The world of TV and film has always had a somewhat fraught relationship with the world of video games. Both tell stories, but the methods are wildly different. There have been many attempts to bridge the gap with live action adaptations of games and game versions of films and series. It is notoriously difficult to please the fans of one with the other. HBO’s The Last of Us might be the first truly great adaptation of a video game story to TV.
In 2013, when the world was at the height of zombie fever, Naughty Dog released a video game that would take the first tentative steps towards blurring the lines between TV and games. The Last of Us challenged the player to reevaluate the kind of story that a game can tell, with its heart-wrenching road trip through the post-apocalypse feeling and looking more like a competitor to The Walking Dead TV series than to the Resident Evil games.
The Last of Us delivered a story that took a handful of familiar zombie media tropes to weave together a gripping story, and sprinkled them with the magic of time and buy-in that video games grant. Now we have come full circle, with HBO coming along and taking that exceptional story and giving it all the gifts of the screen.
Pedro Pascal, who plays protagonist Joel, dominates every shot, embodying the physicality of a character who works with his hands. The show starts out 20 years before the apocalyptic events leading up to the main story, on outbreak day. Joel’s birthday.
He’s 36 and his teenage daughter Sarah (Nico Parker) chides him for working a double and forgetting to get a cake. The show, like the game, puts us in Sarah’s eyes here. Vulnerable and scared as the situation escalates, Joel and Sarah are joined by Joel’s brother Tommy (Gabriel Luna) as they attempt to flee Austin, Texas, for somewhere safer.
Things start out sorrowfully for our hero and after the time skip the show goes to great lengths to make sure we know that Joel has not dealt with his grief healthily. He quips to a soldier he’s bartering with “the more people you kill, the harder it is to sleep,” and is pictured later necking booze and pills before crashing fully clothed into bed.
An exchange between Joel, his partner Tess, and their contact goes south and the pair quickly become embroiled in the dealings of the Fireflies, a separatist movement hellbent on freeing Boston from FEDRA, who keep an iron grip on the reins of the Quarantine Zone. The Boston Fireflies leader Marlene (Merle Dandridge, who also played Marlene in the game) convinces them to smuggle some precious cargo out of the Zone and to an awaiting band of Fireflies.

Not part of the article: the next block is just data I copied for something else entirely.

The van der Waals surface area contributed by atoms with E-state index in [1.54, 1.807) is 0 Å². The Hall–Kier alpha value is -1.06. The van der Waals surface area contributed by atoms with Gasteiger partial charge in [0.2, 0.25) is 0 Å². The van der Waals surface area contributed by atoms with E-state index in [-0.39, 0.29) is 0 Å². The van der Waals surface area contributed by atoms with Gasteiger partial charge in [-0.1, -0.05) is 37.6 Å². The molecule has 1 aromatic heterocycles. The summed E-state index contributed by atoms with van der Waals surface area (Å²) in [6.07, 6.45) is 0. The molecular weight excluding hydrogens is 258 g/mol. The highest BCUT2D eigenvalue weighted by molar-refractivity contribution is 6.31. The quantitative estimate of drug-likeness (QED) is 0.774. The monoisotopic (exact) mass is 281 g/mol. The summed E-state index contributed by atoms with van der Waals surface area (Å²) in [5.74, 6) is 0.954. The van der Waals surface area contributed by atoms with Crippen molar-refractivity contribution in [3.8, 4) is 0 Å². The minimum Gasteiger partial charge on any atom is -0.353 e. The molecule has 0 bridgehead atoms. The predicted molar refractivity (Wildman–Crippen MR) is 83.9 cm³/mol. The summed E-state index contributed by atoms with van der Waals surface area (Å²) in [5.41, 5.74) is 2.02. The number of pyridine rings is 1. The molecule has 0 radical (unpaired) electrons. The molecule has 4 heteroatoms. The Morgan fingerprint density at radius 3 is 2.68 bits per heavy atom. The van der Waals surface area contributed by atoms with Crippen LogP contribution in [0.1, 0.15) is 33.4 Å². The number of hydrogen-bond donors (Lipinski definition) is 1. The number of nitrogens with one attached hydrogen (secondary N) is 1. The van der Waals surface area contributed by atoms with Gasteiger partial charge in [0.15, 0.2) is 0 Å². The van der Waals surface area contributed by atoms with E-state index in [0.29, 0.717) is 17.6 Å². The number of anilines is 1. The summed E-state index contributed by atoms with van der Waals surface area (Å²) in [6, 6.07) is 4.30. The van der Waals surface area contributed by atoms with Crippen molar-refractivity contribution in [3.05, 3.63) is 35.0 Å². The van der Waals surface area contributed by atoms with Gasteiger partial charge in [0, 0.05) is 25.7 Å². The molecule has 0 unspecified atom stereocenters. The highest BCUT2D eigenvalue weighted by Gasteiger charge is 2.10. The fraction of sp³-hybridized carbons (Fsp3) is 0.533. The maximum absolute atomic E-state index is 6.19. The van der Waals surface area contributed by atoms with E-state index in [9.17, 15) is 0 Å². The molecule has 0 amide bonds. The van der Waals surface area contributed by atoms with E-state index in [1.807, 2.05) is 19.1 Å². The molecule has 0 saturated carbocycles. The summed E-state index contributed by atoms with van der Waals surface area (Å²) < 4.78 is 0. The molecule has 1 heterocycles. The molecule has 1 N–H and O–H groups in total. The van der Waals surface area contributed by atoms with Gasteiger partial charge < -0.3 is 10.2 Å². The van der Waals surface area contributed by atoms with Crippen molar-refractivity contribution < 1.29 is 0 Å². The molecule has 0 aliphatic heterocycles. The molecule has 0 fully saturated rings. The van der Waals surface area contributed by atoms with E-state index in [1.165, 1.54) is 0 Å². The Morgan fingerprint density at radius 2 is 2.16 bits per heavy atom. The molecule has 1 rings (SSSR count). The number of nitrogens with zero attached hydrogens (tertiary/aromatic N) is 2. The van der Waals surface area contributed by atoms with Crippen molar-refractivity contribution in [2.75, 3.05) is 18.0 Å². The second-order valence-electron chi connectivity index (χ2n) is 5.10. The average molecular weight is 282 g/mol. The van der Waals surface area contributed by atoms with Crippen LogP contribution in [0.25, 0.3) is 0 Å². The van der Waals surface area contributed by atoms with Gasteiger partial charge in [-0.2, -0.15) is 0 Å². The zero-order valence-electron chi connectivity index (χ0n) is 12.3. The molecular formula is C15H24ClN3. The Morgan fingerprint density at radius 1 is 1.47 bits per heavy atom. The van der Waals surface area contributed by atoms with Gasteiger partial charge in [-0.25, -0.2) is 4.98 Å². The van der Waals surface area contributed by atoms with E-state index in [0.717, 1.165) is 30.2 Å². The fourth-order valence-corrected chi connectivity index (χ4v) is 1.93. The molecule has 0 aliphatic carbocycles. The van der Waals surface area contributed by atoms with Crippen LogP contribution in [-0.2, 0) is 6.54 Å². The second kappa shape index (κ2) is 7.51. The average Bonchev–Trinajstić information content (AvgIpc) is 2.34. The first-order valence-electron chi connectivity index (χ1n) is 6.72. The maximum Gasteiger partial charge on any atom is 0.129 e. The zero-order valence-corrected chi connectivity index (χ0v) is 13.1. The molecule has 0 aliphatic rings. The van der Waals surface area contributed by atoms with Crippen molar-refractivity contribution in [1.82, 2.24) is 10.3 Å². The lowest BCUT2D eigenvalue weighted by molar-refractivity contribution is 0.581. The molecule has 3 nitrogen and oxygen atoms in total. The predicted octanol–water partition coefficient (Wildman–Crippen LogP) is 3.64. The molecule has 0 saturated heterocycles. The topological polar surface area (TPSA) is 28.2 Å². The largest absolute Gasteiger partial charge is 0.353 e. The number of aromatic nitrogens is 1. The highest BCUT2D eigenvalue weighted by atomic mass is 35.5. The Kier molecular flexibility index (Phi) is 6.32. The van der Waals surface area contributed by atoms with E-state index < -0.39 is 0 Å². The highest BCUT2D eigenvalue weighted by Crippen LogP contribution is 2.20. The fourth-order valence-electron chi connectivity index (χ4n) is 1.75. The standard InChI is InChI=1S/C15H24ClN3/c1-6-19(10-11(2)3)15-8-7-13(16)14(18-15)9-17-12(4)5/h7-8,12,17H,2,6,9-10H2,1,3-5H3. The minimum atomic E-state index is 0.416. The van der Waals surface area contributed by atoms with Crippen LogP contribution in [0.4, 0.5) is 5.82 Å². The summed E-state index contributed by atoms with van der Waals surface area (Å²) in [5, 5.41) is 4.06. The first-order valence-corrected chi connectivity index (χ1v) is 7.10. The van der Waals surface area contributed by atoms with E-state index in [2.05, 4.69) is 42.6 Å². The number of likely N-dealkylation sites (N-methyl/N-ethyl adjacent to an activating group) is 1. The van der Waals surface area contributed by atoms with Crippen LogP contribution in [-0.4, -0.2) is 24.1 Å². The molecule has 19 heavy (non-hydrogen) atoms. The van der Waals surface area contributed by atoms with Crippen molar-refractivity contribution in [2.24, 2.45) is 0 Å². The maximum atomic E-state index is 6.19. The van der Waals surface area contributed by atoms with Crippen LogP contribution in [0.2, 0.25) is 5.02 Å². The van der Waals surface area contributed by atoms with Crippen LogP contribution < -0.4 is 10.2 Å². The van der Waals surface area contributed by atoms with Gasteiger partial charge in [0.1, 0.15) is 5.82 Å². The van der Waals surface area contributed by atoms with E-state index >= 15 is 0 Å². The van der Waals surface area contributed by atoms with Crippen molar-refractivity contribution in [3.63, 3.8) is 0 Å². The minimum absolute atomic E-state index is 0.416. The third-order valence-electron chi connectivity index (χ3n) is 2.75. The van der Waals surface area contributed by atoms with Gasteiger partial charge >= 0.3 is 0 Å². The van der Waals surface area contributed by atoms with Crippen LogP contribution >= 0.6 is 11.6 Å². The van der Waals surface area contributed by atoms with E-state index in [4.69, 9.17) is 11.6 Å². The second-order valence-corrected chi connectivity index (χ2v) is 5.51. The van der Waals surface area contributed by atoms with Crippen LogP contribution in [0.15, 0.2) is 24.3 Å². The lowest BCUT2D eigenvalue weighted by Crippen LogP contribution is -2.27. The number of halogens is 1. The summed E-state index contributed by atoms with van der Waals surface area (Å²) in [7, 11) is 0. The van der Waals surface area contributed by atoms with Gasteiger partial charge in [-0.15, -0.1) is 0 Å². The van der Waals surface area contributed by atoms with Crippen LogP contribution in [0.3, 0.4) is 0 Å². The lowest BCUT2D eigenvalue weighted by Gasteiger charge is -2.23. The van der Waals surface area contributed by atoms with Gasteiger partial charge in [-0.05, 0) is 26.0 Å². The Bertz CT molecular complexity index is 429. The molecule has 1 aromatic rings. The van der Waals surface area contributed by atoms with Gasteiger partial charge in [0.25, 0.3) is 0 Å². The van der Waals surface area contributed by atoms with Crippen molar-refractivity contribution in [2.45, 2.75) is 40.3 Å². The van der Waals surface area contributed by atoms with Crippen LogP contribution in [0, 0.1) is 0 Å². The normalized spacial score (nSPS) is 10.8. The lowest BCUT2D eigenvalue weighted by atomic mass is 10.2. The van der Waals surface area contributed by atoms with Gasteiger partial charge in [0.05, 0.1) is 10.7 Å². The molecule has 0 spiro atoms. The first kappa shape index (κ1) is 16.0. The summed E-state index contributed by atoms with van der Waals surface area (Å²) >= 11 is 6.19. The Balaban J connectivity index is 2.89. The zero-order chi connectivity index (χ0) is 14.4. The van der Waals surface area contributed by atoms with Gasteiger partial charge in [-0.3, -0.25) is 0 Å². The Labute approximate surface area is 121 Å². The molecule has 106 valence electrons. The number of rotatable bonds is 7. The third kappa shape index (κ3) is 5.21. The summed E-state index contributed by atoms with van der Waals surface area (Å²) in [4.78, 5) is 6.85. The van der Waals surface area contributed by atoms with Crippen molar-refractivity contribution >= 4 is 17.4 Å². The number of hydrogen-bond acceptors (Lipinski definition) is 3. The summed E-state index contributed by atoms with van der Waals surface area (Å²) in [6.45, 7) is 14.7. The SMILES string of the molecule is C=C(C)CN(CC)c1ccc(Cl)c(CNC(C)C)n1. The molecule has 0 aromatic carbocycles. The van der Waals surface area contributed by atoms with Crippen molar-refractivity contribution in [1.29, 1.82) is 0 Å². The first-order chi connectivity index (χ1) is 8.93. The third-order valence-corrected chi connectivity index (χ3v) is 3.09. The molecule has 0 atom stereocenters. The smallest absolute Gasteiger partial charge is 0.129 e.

This cargo is unlike anything that Joel and Tess usually deal with. Mouthy and armed, Ellie (Bella Ramsey) is a teenage girl with a serious attitude and a secret. No time is wasted in establishing the facts that one, Ellie reminds Joel inexorably of Sarah, and two, he would really prefer it if she didn’t. However, as the second protagonist of the show, he is forced to agree to the terms and thus begins a video game relationship good enough for TV.
The game was lauded for many things, its environment design being high amongst them, and this is one area where the TV show has not taken its foot off the gas. The world feels bleak and hopeless, giant areas fenced off for safety, sad and desperate people doing sad and desperate things.
Ellie has never been outside the Quarantine Zone. The first episode ends with a shot which pans up over the skyline of skyscrapers leaning on each other, vegetation and decay the primary residents, along with the unspoken Biological Threat.
HBO’s The Last of Us takes the characters and story from the game and makes tweaks, flourishes, and embellishments here and there, but the beats, the theme, even some exact shots and lines of dialogue are faithful to the game. Why some things have changed remains to be seen but the things they haven’t altered give me hope that the changes aren’t purposeless.
You can buy into a character doing things in a game that it’s harder to sell in a TV show and one hypothesis is that TV audiences won’t warm to Joel in the same way if he’s doing all this for merchandise rather than his missing brother. Whatever the reason, the show has Neil Druckmann, one of the game’s directors, to keep them right.
All in all, episode one of HBO’s The Last of Us is both a faithful adaptation of the game, and its own thing. Its similarities have built trust and let viewers know that the beloved story is in safe hands.
Featured Image Credit: HBO/Warner Bros.